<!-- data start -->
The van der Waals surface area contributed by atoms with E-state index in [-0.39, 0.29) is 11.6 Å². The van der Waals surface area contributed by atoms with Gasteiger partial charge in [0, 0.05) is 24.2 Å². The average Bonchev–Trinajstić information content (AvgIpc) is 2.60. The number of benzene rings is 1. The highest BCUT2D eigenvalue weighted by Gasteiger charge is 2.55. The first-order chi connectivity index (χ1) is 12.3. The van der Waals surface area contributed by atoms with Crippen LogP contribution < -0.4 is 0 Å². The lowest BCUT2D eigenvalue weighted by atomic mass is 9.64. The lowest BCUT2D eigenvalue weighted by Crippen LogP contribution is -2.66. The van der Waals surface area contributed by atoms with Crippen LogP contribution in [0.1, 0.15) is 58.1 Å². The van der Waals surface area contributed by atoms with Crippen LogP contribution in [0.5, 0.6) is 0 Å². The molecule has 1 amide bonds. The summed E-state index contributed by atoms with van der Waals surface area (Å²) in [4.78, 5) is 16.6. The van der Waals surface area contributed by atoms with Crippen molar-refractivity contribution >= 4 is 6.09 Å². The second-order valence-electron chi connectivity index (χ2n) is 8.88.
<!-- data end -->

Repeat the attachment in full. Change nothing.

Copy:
The van der Waals surface area contributed by atoms with E-state index in [-0.39, 0.29) is 11.6 Å². The van der Waals surface area contributed by atoms with Gasteiger partial charge in [0, 0.05) is 24.2 Å². The average Bonchev–Trinajstić information content (AvgIpc) is 2.60. The number of benzene rings is 1. The highest BCUT2D eigenvalue weighted by Gasteiger charge is 2.55. The first-order chi connectivity index (χ1) is 12.3. The van der Waals surface area contributed by atoms with Crippen LogP contribution < -0.4 is 0 Å². The lowest BCUT2D eigenvalue weighted by atomic mass is 9.64. The lowest BCUT2D eigenvalue weighted by Crippen LogP contribution is -2.66. The van der Waals surface area contributed by atoms with Crippen LogP contribution in [0.1, 0.15) is 58.1 Å². The van der Waals surface area contributed by atoms with Crippen LogP contribution in [0.5, 0.6) is 0 Å². The molecule has 1 amide bonds. The summed E-state index contributed by atoms with van der Waals surface area (Å²) in [4.78, 5) is 16.6. The van der Waals surface area contributed by atoms with Crippen molar-refractivity contribution >= 4 is 6.09 Å². The second-order valence-electron chi connectivity index (χ2n) is 8.88.